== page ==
Sheikh Jarrah residents, like all East Jerusalem residents, pay Israeli taxes and receive social security benefits and state healthcare among other things. In 1980, Israel annexed East Jerusalem placing the area under the law, jurisdiction and administration of the state.
The legal debate
A 1970 Israeli law is at the center of the legal debate over the evictions of the 58 Palestinians. The law gives Jewish Israelis the right to reclaim East Jerusalem properties that were once owned by Jews before 1948, as long as they could show proof of ownership or expulsion by the British or Jordanians. Palestinians who lost their land do not have the same legal right to sue for property lost after the war.
In 1972, the Sephardic Community Committee (which previously owned the tomb of Shimon Hatzadik) first sued for ownership over a property in the neighborhood, and the court ruled in their favor in 1976.
Then in 1982, residents signed a legal agreement that allowed them to remain in a Sheikh Jarrah property as long as their status changed from owner to tenant and that they would pay rent. Since then, the Palestinian signers say they were coerced into signing and no longer recognize the agreement.
The families at the center of the new case were reportedly offered a similar deal by Jewish developers but that was turned down. The offer allowed the Palestinians to stay in their homes paying rent as long as the signee was alive.
Sheikh Jarrah shot into the international spotlight in the 2000s when Israeli courts ordered the evictions of three Palestinian families following a series of lawsuits. There have been no court ordered evictions since 2009, but new cases have been making their way through the legal system like the current case that is making headlines.
In May the Israeli Supreme Court delayed its decision by a month, saying that it will honor a Palestinian request asking for Israel’s attorney general to weigh in on the case.
Israel’s attorney general notified the country’s Supreme Court in June that he will not intervene in the decision surrounding evictions.
“In view of the many legal proceedings conducted over the years in relation to the real estate at the center of the dispute, the attorney-general came to the general conclusion that there is no room for him to appear in the proceedings,” a statement from the office of Avichai Mandelblit said. His office went on to say that the case was “too weak” adding that his legal opinion would not be able to prevent the evictions.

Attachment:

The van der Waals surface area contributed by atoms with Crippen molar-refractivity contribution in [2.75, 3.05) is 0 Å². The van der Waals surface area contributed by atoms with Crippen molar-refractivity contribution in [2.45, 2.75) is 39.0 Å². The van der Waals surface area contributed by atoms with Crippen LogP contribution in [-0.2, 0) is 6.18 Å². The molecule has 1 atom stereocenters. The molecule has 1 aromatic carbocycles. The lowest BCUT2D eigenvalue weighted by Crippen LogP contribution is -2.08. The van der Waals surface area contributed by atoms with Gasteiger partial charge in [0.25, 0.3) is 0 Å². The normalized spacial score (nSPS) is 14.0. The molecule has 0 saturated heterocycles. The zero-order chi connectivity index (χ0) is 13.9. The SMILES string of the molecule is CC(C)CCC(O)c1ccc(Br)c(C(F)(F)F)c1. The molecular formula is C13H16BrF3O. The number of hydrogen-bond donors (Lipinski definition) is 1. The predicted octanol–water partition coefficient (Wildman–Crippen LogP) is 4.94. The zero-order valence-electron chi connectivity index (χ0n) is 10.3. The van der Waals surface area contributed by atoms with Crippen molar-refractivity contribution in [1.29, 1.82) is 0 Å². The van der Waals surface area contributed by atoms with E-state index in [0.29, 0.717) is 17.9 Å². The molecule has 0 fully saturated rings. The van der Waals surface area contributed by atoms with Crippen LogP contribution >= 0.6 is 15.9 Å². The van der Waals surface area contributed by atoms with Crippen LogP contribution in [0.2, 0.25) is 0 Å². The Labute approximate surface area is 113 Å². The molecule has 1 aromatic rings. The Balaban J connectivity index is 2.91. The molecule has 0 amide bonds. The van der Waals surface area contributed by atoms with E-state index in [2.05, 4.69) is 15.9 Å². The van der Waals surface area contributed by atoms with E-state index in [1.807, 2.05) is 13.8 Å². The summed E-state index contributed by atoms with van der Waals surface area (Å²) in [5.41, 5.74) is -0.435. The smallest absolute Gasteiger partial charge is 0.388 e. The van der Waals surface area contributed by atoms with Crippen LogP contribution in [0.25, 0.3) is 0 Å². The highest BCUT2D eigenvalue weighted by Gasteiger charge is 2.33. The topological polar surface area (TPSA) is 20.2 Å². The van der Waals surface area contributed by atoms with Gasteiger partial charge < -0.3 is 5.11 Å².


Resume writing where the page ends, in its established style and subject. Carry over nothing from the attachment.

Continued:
The decision by the attorney general means the ruling on the case now rests with Israel’s highest court.
The UNRWA says the majority of the Palestinians under threat of eviction were relocated to Sheikh Jarrah under a sponsored housing scheme in 1956. A spokesman for the U.N. high commissioner issued the following statement:
“In practice, the implementation of these laws facilitates the transfer by Israel of its population into occupied east Jerusalem. The transfer of parts of an occupying power’s civilian population into the territory that it occupies is prohibited under international humanitarian law and may amount to a war crime.”
In a televised statement, Israeli Prime Minister Benjamin Netanyahu responded to the criticism:
“Jerusalem is Israel’s capital, and just as every nation builds in its capital and builds up its capital, we also have the right to build in Jerusalem and to build up Jerusalem. That is what we have done and that is what we will continue to do.”
Jerusalem City Council member Yonatan Yosef, a resident of Sheikh Jarrah, told The Times of Israel:
“For me, history begins thousands of years ago, when Shimon Hatzadik was buried there. Shimon Hatzadik was a Jewish neighborhood, is a Jewish neighborhood and will stay Jewish.”
The European Union and the United States have also expressed concerns over the case and the rising tensions in the region.
Since the last eviction in 2009, there have been steady protests in East Jerusalem and Sheikh Jarrah — by both Israeli and Palestinian activists — over the evictions. At their peak in 2011, thousands were taking part in demonstrations after Friday prayers.
After nearly a decade of quiet, the situation has since escalated with tensions reaching a boiling point ahead of the expected Supreme Court ruling.